More than a century after Andrew Jackson Zilker donated approximately 350 acres of land to the City of Austin to create what would eventually become the city’s favorite metropolitan park, we find ourselves in an embarrassing predicament — Zilker Park has never had a master plan! Well, there have of course been plans over the years, but not quite a master plan, at least in the modern egghead parlance of the community development process known as comprehensive planning.
We’re obviously joking about the embarrassing part, since the park has done quite well for itself. Still, the city’s population growth and associated heavy use of Zilker for plain old recreation and the laundry list of special events it hosts every year — when there isn’t a pandemic, that is — has exposed a few cracks in its infrastructure and facilities, some of which are older than your parents.
Last year, City Council tasked our Parks and Recreation Department with the negotiation and execution of a contract with a consulting firm — reportedly local outfit Design Workshop — to begin the process of crafting a Zilker Metropolitan Park Vision Plan. The city itself can explain this for you better than us:
The Zilker Metropolitan Park Vision Plan is a community-driven planning process to establish a guiding framework for the restoration and future development of Zilker Metropolitan Park. It is the first comprehensive planning initiative to encompass the park’s 350 acres and associated facilities.
— City of Austin Parks and Recreation Department
That’s a very ambitious and equally vague pair of sentences, so we’ll do our best to figure out more precisely what that means. This plan, in keeping with its “comprehensive” focus, will remind you of just how many separate sites and facilities make up Zilker — the city’s description of the plan lists “major facilities and amenities including, but not limited to, Barton Springs Pool, Zilker Botanical Garden, Austin Nature and Science Center, Zilker Clubhouse, Girl Scout Lodge, Sunshine Camp, Zilker Hillside Theater, Zilker Caretaker Lodge, Umlauf Sculpture Gardens, and McBeth Recreation Center, the Butler Hike and Bike Trail, and Barton Creek Trail.”
We’ve already seen the enormous potential, if not yet the results in every case, of fixing up many of these facilities in recent years — think about existing plans to rehabilitate sites including the Zilker Clubhouse, the Zilker Cafe, the Barton Springs Bathhouse, the park’s miniature train, and so on. Presumably we’ll see more upgrades like these imagined for other facilities at Zilker, and the new plan will work to organize them into a single cohesive vision — while also addressing recent local topics of discussion like the environmental impact of the park’s increasing list of special events and the controversial issue of cars parking on the fields directly east of Mopac.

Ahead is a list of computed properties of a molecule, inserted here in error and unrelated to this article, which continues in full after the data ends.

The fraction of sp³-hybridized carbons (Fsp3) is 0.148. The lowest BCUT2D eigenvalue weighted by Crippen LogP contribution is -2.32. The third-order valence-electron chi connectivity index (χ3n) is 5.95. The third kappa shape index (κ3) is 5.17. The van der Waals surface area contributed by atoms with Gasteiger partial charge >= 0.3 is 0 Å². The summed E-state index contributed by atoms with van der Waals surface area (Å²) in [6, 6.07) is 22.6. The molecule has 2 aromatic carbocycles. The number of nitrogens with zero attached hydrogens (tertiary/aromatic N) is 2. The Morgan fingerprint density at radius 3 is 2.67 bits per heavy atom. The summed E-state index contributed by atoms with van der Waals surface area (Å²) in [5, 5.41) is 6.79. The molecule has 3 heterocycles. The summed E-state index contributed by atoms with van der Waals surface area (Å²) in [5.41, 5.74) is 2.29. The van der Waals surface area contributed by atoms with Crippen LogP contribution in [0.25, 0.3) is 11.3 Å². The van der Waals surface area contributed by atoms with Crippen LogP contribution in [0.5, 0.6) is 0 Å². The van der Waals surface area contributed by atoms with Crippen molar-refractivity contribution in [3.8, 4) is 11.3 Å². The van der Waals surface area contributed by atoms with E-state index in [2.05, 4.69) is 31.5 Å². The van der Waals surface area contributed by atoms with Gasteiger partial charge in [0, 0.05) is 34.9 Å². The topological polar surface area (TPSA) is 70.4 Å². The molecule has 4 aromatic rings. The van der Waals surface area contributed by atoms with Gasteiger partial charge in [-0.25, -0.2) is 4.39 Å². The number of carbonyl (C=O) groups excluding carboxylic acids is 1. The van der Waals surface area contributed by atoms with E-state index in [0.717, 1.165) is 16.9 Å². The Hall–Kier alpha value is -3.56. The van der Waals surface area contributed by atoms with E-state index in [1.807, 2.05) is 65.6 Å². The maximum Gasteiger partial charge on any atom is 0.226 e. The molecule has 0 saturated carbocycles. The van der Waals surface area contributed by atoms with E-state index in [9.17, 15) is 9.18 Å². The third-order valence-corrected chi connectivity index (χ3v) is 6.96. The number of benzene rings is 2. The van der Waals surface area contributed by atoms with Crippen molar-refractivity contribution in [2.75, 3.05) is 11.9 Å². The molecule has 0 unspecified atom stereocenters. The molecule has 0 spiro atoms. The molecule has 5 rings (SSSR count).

The city’s request for qualifications (RFQ) document released as part of the search for a consultant on the project last year describes some goals in slightly more explicit detail:
At least a few of the items on the long list above should strike your fancy if you’re a frequent Zilker visitor, particularly the topics related to mobility for bikes and pedestrians — it’s not always easy to get to the park despite its central location. Now that you have perhaps a slightly less vague idea of what this plan might contain, we hope you’re invested just enough to provide the city with your feedback.
Remember, community engagement is a huge part of this planning process, especially in the early stages of design, so do us a favor and click here to fill out the project’s initial survey. One of the highlights of filling this out is seeing other people’s answers — we’re big fans of the comment suggesting that the city should extend the Zilker train system’s tracks across the river all the way into downtown to bring people into the park. If that’s not comprehensive planning, nothing is. Get to it!